Sunday, September 15, 2013

Dyeing Part 2: Kool-Aid on the Stove Top

I have dyed a lot of fiber and yarn with Kool-Aid, but I am by no means an expert.

Here is a bunch of yarn I dyed with Kool-Aid for a blanket for Clucky.
Finished blanket
I like using Kool-Aid and other food safe dyes, like food coloring and Easter egg dyes, because they are food safe, and I can use the same pots and cooking utensils that I use to make food with for my family.  I don't need a separate set of equipment to dye yarn and fiber in.  I can also use the microwave, stove, oven, or a crock pot to dye yarn with.

My preferred method to dye yarn and fiber for a semi-solid color is on the stove in a pot.  I also like to use the microwave to heat hand-painted or multi colored yarn and fiber - hand painting it in a microwave safe pyrex or casserole dish.  If you use the microwave or oven to heat set your fiber, you will want to make sure your yarn or fiber is always damp/wet, so it doesn't burn.

These were hand painted with Kool-Aid and heat set in the microwave.
Ooo . . . rainbow yarn dyed with Kool-Aid
I call this one "Sunset" - also done with Kool-Aid.

Here is a very basic tutorial on how to dye fiber (or yarn) with Kool-Aid on the stove top.

Today I'll be dyeing alpaca roving with Kool-aid.

First you need to soak your yarn and fiber.  Depending on the type of fiber, it may need to soak for 30 minutes to overnight.  I find that I get the brightest colors when I soak my alpaca yarn or fiber overnight.  I like to soak mine in a crock pot or large baking dish.
Here is some alpaca roving soaking in a baking dish.

Next, pick out your Kool-Aid.
Look at all these choices!
Here I picked pink lemonade
I fill a pot with lukewarm water and place it on the stove.  I then add the Kool-Aid and stir well to mix.  The amount of water in the pot does not affect the saturation of the color when you dye.  What matters is how much dye you have per oz, etc of fiber or yarn.  The water just dilutes the color enough to make sure the fiber gets evenly saturated.  The more packets of Kool-Aid you use, the deeper the color.  I should also mention that you want to use the unsweetened Kool-Aid that comes in the little packets.  You also don't need to add citric acid or vinegar when dyeing with Kool-Aid because there is already citric acid in the Kool-Aid.
Water in pot.
Add the Kool-Aid
Kool-Aid and water mixed
I gently squeeze out the excess water from the soaking fiber, and then gently place the fiber into the pot filled with water and Kool-Aid.  The fiber will start absorbing the Kool-Aid right away.  If you are using superwash yarn or fiber, it will absorb it even quicker.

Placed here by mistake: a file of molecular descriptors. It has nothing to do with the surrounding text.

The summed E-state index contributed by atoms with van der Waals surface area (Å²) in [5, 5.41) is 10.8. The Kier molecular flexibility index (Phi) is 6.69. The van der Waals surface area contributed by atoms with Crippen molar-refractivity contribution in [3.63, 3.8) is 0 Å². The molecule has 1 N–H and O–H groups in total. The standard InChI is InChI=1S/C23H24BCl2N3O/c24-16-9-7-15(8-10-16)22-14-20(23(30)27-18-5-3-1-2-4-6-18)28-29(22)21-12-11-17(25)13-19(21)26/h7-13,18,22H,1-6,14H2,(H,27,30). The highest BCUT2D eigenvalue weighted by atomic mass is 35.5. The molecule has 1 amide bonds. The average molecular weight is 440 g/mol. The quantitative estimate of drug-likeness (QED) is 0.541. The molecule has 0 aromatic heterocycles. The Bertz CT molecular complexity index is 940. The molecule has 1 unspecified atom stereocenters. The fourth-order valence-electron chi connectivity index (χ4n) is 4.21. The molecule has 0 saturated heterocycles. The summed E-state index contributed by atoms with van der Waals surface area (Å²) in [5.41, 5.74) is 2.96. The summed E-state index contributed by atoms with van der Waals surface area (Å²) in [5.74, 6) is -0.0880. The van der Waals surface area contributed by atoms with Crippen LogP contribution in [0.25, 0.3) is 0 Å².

Fiber in the Kool-Aid

You then want to warm up and heat your water until it is just below boiling.  Now heat and agitation can cause wool, including alpaca, to felt.  We don't want that to happen when we are dyeing.  Once the water is heated keep it at that temperature for 10-15 minutes.  Then turn off the stove and let the water cool down until it is cool to the touch.  You don't want to handle the fiber (or yarn) very much right now, or it could felt. 

As the water is cooling you can check to see if all the dye has been absorbed by the fiber.  I like to do this with a spoon.  I just lift out a spoonful of water and see if the water is clear or gently push the fiber off to the side to check the color of the water.

Water is clear, all done!
When the fiber (or yarn) has cooled, you can now rinse it.  I like to use a dish or bowl in the sink with cool to luke warm water and a squirt of Fibre Rinse or dish soap.  I fill the dish with water and my squirt of soap and swish it around to get bubbles.  I then place my dyed fiber into the dish and gently move it around.  At this point any excess dye should be rinsing out.  Depending on the colors used you may get no bleeding or a bit of bleeding of excess dye.  I dump the soapy water out of the dish.  I then let the tap run into the rinsing dish being careful not to let the stream of water be directly on my yarn or fiber.  I swish my fiber around in the dish until the soap and any excess dye is rinsed out, and the water runs clear.
Rinsing the fiber -- (the pink didn't turn green - this is a different batch of dyed fiber)
I then use my handy dandy salad spinner to spin out the excess water in the fiber.
In the salad spinner -- (I also dyed orange fiber that day!)
I then set the fiber on old mesh window screens to dry.
Finished alpaca roving - I dyed a lot of different colors that day
There are many other ways and techniques to dye yarn and fiber with Kool-Aid and food coloring.  This is just a very basic tutorial to get you jump started into the world of dyeing yarn and fiber.
Lemon-Lime Kool-Aid
Berry Blue Kool-Aid
Orange Kool-Aid
Grape Kool-Aid
Angora (rabbit) dyed with Pink Lemonade and Grape Kool-Aid

Have fun dyeing your own yarn and fiber!

Here are some other references on dyeing yarn with food-safe dyes.
Ravelry group - What A Kool Way to Dye
Dye Your Yarn - a great reference for dyeing yarn complete with color charts for various types of food coloring and kool-aid.

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